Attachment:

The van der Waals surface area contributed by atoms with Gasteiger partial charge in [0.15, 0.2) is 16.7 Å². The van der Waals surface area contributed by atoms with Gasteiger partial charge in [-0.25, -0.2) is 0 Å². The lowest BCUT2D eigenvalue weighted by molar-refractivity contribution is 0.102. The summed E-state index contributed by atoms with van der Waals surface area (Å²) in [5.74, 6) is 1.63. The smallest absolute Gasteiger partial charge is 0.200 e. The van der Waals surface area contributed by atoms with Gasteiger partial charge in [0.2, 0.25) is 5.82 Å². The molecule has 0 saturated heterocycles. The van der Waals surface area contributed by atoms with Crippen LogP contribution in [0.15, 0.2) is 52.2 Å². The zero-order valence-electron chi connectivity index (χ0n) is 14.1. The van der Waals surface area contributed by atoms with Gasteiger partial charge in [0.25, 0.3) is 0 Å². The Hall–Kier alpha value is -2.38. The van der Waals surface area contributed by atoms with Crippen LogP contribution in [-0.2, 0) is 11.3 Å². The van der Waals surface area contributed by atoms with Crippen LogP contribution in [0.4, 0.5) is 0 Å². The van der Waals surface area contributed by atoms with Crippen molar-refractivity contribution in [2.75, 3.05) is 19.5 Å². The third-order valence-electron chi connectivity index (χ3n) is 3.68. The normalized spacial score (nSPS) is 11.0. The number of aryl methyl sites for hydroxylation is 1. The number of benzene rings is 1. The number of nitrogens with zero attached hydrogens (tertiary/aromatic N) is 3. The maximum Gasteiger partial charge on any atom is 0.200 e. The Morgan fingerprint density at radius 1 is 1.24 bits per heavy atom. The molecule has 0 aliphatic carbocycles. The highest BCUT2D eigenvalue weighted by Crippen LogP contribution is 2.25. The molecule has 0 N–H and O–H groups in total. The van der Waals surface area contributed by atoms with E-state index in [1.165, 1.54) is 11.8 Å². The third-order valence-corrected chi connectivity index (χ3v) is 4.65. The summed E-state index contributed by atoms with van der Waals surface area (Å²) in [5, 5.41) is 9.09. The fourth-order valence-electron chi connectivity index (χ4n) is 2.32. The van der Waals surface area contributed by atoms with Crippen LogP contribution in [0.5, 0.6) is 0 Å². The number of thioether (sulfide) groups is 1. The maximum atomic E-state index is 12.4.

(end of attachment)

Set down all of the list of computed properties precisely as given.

The van der Waals surface area contributed by atoms with Gasteiger partial charge in [0.15, 0.2) is 16.7 Å². The van der Waals surface area contributed by atoms with Gasteiger partial charge in [-0.25, -0.2) is 0 Å². The lowest BCUT2D eigenvalue weighted by molar-refractivity contribution is 0.102. The summed E-state index contributed by atoms with van der Waals surface area (Å²) in [5.74, 6) is 1.63. The smallest absolute Gasteiger partial charge is 0.200 e. The van der Waals surface area contributed by atoms with Gasteiger partial charge in [0.2, 0.25) is 5.82 Å². The molecule has 0 saturated heterocycles. The van der Waals surface area contributed by atoms with Crippen LogP contribution in [0.15, 0.2) is 52.2 Å². The zero-order valence-electron chi connectivity index (χ0n) is 14.1. The van der Waals surface area contributed by atoms with Gasteiger partial charge in [0.25, 0.3) is 0 Å². The Hall–Kier alpha value is -2.38. The van der Waals surface area contributed by atoms with Crippen LogP contribution in [-0.2, 0) is 11.3 Å². The van der Waals surface area contributed by atoms with Crippen LogP contribution in [0.4, 0.5) is 0 Å². The van der Waals surface area contributed by atoms with Crippen molar-refractivity contribution in [2.75, 3.05) is 19.5 Å². The third-order valence-electron chi connectivity index (χ3n) is 3.68. The normalized spacial score (nSPS) is 11.0. The number of aryl methyl sites for hydroxylation is 1. The number of benzene rings is 1. The number of nitrogens with zero attached hydrogens (tertiary/aromatic N) is 3. The maximum Gasteiger partial charge on any atom is 0.200 e. The Morgan fingerprint density at radius 1 is 1.24 bits per heavy atom. The molecule has 0 aliphatic carbocycles. The highest BCUT2D eigenvalue weighted by Crippen LogP contribution is 2.25. The molecule has 0 N–H and O–H groups in total. The van der Waals surface area contributed by atoms with E-state index in [1.165, 1.54) is 11.8 Å². The third-order valence-corrected chi connectivity index (χ3v) is 4.65. The summed E-state index contributed by atoms with van der Waals surface area (Å²) in [5, 5.41) is 9.09. The fourth-order valence-electron chi connectivity index (χ4n) is 2.32. The van der Waals surface area contributed by atoms with Crippen LogP contribution in [0.5, 0.6) is 0 Å². The number of thioether (sulfide) groups is 1. The maximum atomic E-state index is 12.4.